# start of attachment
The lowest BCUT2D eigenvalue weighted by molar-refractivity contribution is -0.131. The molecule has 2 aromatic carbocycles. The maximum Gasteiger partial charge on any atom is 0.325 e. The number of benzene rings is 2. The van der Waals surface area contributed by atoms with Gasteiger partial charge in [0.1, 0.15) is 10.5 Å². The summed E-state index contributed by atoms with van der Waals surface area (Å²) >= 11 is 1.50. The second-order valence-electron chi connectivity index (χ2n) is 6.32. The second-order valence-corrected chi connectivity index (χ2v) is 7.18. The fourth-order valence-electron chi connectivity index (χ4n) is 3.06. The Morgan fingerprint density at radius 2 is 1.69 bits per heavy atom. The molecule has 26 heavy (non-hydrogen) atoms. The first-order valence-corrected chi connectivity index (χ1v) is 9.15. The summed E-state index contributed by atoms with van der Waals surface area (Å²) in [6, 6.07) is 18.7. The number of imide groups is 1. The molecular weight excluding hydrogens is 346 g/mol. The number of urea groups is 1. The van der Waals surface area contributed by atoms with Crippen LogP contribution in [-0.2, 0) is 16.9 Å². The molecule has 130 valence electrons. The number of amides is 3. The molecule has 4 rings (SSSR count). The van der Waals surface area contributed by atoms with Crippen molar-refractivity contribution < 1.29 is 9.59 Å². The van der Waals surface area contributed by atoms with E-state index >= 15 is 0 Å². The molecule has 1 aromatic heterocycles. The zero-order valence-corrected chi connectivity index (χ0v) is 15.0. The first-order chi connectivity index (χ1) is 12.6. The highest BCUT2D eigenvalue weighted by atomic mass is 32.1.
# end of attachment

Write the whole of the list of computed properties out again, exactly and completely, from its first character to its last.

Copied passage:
The lowest BCUT2D eigenvalue weighted by molar-refractivity contribution is -0.131. The molecule has 2 aromatic carbocycles. The maximum Gasteiger partial charge on any atom is 0.325 e. The number of benzene rings is 2. The van der Waals surface area contributed by atoms with Gasteiger partial charge in [0.1, 0.15) is 10.5 Å². The summed E-state index contributed by atoms with van der Waals surface area (Å²) >= 11 is 1.50. The second-order valence-electron chi connectivity index (χ2n) is 6.32. The second-order valence-corrected chi connectivity index (χ2v) is 7.18. The fourth-order valence-electron chi connectivity index (χ4n) is 3.06. The Morgan fingerprint density at radius 2 is 1.69 bits per heavy atom. The molecule has 26 heavy (non-hydrogen) atoms. The first-order valence-corrected chi connectivity index (χ1v) is 9.15. The summed E-state index contributed by atoms with van der Waals surface area (Å²) in [6, 6.07) is 18.7. The number of imide groups is 1. The molecular weight excluding hydrogens is 346 g/mol. The number of urea groups is 1. The van der Waals surface area contributed by atoms with Crippen LogP contribution in [-0.2, 0) is 16.9 Å². The molecule has 130 valence electrons. The number of amides is 3. The molecule has 4 rings (SSSR count). The van der Waals surface area contributed by atoms with Crippen molar-refractivity contribution < 1.29 is 9.59 Å². The van der Waals surface area contributed by atoms with E-state index >= 15 is 0 Å². The molecule has 1 aromatic heterocycles. The zero-order valence-corrected chi connectivity index (χ0v) is 15.0. The first-order chi connectivity index (χ1) is 12.6. The highest BCUT2D eigenvalue weighted by atomic mass is 32.1.